Antique bowl kintsugi (+ vintage ceramic lamp)
Updated: Jun 7
After coming across the beautiful concept of kintsugi, where broken pottery pieces are mended with gold, I was hoping to try it one day. It didn’t quite make sense to break something to do it. And on one serendipitous day, when my friend was showing me around his family’s antique and vintage store, East Inspirations, he told me he had a broken antique bowl ❤
The magic of this project is that the piece comes with a story (or at least bits of interesting facts) – this was what my friend shared with me:
The bowl was sourced from Vietnam likely from the late 1800s, and the type of porcelain is called bleu de chine (blue porcelain)
It was designed in Vietnam (based on the design of the phoenix, which is a different style from those designed in China), but made in China (because China was known for porcelain-ware), for export to Vietnam
The bowl was likely used in an official household / residence in Vietnam (it has the words “内府” at the base of the bowl, which likely refers to the government)
I found a couple of similar bowls on some auction sites, with descriptions that match that of my bowl:
Description on Barnebys’ listing: “Hue Blue porcelain in perfect condition with Phoenix pain and Buddhist scrolling. Crafted for the imperial court of Vietnam in the Nguyen dynasty – 19th century. \n\nSold without the stand. Asian Antiques—“
Description on Invaluable.com listing: “Vietnamese 19th C. Bleu de Hue Porcelain Rice Bowl W/Fenghuang, Buddhist Scroll & Nei Fu Mark (From a Vietnamese Royal Family) – This stunning porcelain rice bowl is elaborately decorated in underglazed blue with a delightful flying fenghuang (phoenix) to the front and a pair of Buddhist scrolls bound with ribbon to the back. It is believed that the Fenghuang only appears in areas or places that are blessed with utmost peace and prosperity or happiness. It is a symbol of high virtue and grace, and is said to represent power sent from the heavens to the Empress. The interior is left undecorated, and the bottom of the base bears the two character Nei Fu mark meaning “Inner Court”. This very high quality porcelain was ordered from China for the court use. Although Chinese artisans executed the painting, Vietnamese rulers dictated the designs. Each ruler ordered ceramics of his own liking for use in his court, as well as presentation pieces to give to members of royal families and mandarin officials. This is an absolutely stunning investment piece that truly belongs in a museum. This piece comes from the estate of a Vietnamese Royal Family (the family now lives in the United States, and wishes to remain private as they still have relatives living in Vietnam).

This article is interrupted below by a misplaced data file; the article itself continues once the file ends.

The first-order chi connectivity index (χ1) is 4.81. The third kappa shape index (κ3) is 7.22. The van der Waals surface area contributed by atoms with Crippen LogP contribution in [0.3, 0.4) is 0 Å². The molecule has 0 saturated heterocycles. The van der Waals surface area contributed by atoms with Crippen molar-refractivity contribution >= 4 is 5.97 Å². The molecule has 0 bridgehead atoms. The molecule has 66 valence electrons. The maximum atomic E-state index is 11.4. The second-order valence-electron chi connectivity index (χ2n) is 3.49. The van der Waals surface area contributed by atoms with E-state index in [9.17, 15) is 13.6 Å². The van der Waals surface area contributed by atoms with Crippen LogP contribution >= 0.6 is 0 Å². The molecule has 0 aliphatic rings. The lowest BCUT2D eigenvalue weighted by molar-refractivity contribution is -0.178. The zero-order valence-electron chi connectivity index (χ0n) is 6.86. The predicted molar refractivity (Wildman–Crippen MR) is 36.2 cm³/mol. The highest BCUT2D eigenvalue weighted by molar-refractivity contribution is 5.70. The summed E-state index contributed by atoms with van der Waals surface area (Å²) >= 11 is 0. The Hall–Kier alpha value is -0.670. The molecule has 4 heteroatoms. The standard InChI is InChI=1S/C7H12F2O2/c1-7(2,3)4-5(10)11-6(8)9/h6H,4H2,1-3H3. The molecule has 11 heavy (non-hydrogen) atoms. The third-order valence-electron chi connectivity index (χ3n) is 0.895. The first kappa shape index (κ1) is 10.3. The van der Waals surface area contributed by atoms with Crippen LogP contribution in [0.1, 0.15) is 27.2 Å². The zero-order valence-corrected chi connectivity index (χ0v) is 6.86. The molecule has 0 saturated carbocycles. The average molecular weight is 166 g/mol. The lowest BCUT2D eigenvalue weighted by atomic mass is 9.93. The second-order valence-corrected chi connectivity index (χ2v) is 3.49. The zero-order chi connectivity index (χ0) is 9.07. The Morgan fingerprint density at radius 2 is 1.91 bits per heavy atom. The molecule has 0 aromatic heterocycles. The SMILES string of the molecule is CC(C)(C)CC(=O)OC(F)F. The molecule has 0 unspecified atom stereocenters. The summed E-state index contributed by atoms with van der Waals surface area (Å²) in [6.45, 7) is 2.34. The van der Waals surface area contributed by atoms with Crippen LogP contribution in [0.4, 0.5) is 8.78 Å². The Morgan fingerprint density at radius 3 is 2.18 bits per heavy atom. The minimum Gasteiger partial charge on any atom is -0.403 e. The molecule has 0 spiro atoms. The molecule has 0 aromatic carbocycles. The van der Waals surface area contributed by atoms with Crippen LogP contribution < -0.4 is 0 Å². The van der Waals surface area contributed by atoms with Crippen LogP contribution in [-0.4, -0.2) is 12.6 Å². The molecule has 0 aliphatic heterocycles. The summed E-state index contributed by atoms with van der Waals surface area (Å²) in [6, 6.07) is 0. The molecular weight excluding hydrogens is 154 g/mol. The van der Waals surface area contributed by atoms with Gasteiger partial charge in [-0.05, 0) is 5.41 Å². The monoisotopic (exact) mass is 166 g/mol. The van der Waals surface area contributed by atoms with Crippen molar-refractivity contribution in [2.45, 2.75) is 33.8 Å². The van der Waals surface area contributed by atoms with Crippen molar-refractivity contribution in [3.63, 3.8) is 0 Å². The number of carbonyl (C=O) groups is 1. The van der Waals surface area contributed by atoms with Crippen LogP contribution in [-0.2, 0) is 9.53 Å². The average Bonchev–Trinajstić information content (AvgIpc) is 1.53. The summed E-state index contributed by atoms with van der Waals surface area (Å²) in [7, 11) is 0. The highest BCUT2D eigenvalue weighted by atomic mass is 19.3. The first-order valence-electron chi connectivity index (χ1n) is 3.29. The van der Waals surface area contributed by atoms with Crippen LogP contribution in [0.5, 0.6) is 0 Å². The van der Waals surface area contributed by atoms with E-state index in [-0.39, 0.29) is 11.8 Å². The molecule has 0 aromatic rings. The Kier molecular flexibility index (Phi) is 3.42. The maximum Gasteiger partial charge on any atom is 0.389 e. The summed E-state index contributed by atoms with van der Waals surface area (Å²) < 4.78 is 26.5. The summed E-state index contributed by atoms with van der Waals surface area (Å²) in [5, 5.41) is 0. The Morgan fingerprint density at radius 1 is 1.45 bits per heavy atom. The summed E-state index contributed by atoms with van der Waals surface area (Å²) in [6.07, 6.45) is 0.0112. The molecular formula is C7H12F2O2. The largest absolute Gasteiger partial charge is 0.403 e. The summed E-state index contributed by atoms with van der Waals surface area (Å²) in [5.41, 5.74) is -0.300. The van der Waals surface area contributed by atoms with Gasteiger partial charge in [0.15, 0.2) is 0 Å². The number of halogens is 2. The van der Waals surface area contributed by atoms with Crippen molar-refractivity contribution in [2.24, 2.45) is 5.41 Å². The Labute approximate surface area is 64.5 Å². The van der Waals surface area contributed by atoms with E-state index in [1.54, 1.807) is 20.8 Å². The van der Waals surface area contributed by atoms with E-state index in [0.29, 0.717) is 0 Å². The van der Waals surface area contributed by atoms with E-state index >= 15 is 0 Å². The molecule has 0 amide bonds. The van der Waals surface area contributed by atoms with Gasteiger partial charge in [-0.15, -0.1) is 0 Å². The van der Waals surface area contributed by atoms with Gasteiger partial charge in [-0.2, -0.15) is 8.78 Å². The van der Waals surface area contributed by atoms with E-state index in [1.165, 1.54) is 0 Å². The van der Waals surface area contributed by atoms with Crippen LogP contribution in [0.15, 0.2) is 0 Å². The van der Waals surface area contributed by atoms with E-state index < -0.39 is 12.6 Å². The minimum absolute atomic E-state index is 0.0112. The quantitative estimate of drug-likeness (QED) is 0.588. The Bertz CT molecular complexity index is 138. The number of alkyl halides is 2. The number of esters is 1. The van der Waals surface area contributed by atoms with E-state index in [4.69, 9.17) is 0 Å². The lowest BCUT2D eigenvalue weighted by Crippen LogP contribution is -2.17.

Feels really special to have a piece at home that comes with a history!
Now back to the bowl I bought – it was in three pieces, and the breaks were extremely clean:
In fact, the breaks were so clean, that when I held the pieces together, there was practically no gap, and you couldn’t really see the lines of breakage! This is amazing, but also posed a challenge later.
I ordered a kintsugi repair kit on Etsy, which was super simple to use – basically mixing the adhesive epoxy with gold dust, and applying the mixture to the joints: